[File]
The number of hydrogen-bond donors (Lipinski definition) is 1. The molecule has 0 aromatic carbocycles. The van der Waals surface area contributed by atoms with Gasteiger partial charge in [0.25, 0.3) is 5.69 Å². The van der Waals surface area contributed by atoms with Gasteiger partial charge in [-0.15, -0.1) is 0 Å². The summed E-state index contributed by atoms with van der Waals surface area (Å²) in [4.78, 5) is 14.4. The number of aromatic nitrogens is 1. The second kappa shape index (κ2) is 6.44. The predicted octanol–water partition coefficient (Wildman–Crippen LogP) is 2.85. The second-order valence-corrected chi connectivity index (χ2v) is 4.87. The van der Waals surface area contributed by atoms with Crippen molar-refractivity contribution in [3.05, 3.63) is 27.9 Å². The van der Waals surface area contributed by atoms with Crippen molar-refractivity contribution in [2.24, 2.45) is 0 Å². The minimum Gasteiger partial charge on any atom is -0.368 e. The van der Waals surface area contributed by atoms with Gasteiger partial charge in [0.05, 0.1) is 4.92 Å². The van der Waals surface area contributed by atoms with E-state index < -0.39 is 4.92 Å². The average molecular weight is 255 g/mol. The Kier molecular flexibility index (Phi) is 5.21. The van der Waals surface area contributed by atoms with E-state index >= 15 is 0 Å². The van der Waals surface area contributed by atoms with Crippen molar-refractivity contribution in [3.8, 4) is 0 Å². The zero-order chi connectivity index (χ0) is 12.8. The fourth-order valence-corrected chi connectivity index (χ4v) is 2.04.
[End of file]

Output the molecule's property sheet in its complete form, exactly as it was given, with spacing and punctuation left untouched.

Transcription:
The number of hydrogen-bond donors (Lipinski definition) is 1. The molecule has 0 aromatic carbocycles. The van der Waals surface area contributed by atoms with Gasteiger partial charge in [0.25, 0.3) is 5.69 Å². The van der Waals surface area contributed by atoms with Gasteiger partial charge in [-0.15, -0.1) is 0 Å². The summed E-state index contributed by atoms with van der Waals surface area (Å²) in [4.78, 5) is 14.4. The number of aromatic nitrogens is 1. The second kappa shape index (κ2) is 6.44. The predicted octanol–water partition coefficient (Wildman–Crippen LogP) is 2.85. The second-order valence-corrected chi connectivity index (χ2v) is 4.87. The van der Waals surface area contributed by atoms with Crippen molar-refractivity contribution in [3.05, 3.63) is 27.9 Å². The van der Waals surface area contributed by atoms with Crippen molar-refractivity contribution in [2.24, 2.45) is 0 Å². The minimum Gasteiger partial charge on any atom is -0.368 e. The van der Waals surface area contributed by atoms with Gasteiger partial charge in [0.05, 0.1) is 4.92 Å². The van der Waals surface area contributed by atoms with E-state index < -0.39 is 4.92 Å². The average molecular weight is 255 g/mol. The Kier molecular flexibility index (Phi) is 5.21. The van der Waals surface area contributed by atoms with E-state index >= 15 is 0 Å². The van der Waals surface area contributed by atoms with Crippen molar-refractivity contribution in [3.8, 4) is 0 Å². The zero-order chi connectivity index (χ0) is 12.8. The fourth-order valence-corrected chi connectivity index (χ4v) is 2.04.